Re: SB 651 – Reducing Exposure to Synthetic Food Dyes Act (SUPPORT)
Dear Senator Pan:
[Name of your organization] supports SB 651, the Reducing Exposure to Synthetic Food Dyes Act, which would require safety warning labels on foods and beverages in California that contain synthetic dyes.
California’s respected Office of Environmental Health Hazard Assessment (OEHHA) has concluded that consumption of synthetic food dyes can result in hyperactivity and other neurobehavioral problems in some children, after carefully and systematically reviewing all of the evidence (27 clinical trials in humans, as well as animal, and mechanistic evidence), conducting its own exposure assessment, and subjecting its findings to peer review, in the most sophisticated and rigorous assessment undertaken to date on the relationship between synthetic food dyes and neurobehavioral effects in children.
The report states, “At a minimum, in the short-term, the neurobehavioral effects of synthetic food dyes in children should be acknowledged and steps taken to reduce exposure to these dyes in children.” SB 651 would do just that.
Specifically, SB 651 will:
- Require that dyed foods inform the consumer that synthetic food dyes are known to cause or worsen behavioral problems in children.
- Apply to a person that manufactures, packages, sells, offers to sell, distributes, or imports for sale or distribution within the state food containing synthetic dyes.
- Require the label to be located on the principal display panel and be prominently placed in a way that can be understood by consumers.
- Require restaurants when selling food with synthetic dyes to include the information on their menus or menu boards.
- Not apply to alcoholic beverages or medical food.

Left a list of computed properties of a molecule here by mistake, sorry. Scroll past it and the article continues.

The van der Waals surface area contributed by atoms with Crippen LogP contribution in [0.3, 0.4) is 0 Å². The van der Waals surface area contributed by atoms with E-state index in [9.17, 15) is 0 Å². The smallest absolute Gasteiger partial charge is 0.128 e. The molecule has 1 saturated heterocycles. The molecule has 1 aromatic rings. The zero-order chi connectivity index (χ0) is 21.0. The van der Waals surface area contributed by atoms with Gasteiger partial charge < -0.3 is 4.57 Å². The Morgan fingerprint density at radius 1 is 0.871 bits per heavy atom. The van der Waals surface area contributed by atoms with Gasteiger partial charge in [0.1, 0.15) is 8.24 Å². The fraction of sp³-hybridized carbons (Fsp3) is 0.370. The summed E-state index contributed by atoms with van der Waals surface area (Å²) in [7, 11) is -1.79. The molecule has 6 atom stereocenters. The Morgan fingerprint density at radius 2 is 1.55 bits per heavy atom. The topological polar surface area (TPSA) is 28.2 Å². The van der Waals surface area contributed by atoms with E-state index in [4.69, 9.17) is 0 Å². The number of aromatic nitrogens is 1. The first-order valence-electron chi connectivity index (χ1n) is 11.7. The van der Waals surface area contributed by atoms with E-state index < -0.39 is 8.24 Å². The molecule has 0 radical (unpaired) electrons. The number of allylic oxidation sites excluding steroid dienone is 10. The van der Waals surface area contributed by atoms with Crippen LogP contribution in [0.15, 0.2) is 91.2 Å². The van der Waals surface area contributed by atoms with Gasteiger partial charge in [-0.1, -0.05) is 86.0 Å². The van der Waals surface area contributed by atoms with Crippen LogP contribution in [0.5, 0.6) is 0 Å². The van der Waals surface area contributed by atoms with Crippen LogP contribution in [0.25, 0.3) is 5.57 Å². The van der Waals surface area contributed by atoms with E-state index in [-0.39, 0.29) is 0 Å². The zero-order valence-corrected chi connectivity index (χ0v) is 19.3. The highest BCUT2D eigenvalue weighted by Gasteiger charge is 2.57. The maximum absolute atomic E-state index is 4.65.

Food companies routinely add synthetic dyes to foods and drinks, especially those heavily marketed to children, who consume more food per pound of body weight than adults. One study found that more than 90% of child–oriented candies, fruit-flavored snacks, and drink mixes contain synthetic dyes. With consumer pressure, some conscientious restaurants and retailers such as Whole Foods and Trader Joe’s have taken steps to ensure their food and drink offerings are free from synthetic dyes. However, not every family can equally access dye-free foods. Low-income families often have limited access to fresh produce in their communities, while unhealthy, processed foods and beverage products containing synthetic dyes are abundant and affordable. These synthetic ingredients lack nutritional value and are frequently used as cheap replacements for healthful ingredients.
In fact, the authoritative OEHHA report provides the first substantial data on how poverty level and race impact exposure to synthetic food dyes. It found that non-Hispanic Black children and women of childbearing age have significantly higher intake of dyes, in comparison to their non-Hispanic White, Hispanic, or Asian counterparts. In addition, it found that total food dye exposures are significantly higher among women with lower income when compared to women with higher income.
The report also concluded that FDA’s “safe” levels, or Acceptable Daily Intakes (ADIs) are not adequate to protect children. According to the report, these levels are based on decades-old studies incapable of detecting the types of behavioral effects measured in later studies.
Optional: Include a couple of sentences about why your organization supports and/or cares about SB 651.
Everyone should have the right to be informed about chemicals in the food they buy for their families that may affect children’s behavior. For these reasons, [Name of your organization] supports SB 651 and respectfully asks for your “Aye” vote on this bill.
[Your name and title]
cc: Senator Bob Wieckowski
 California Office of Environmental Health Hazard Assessment. Synthetic Food Dye Risk Assessment. https://oehha.ca.gov/risk-assessment/synthetic-food-dye-risk-assessment
 Batada A, Jacobson MF. Prevalence of artificial food colors in grocery store products marketed to children. Clin Pediatr (Phils). 2016;55(12):1113-9.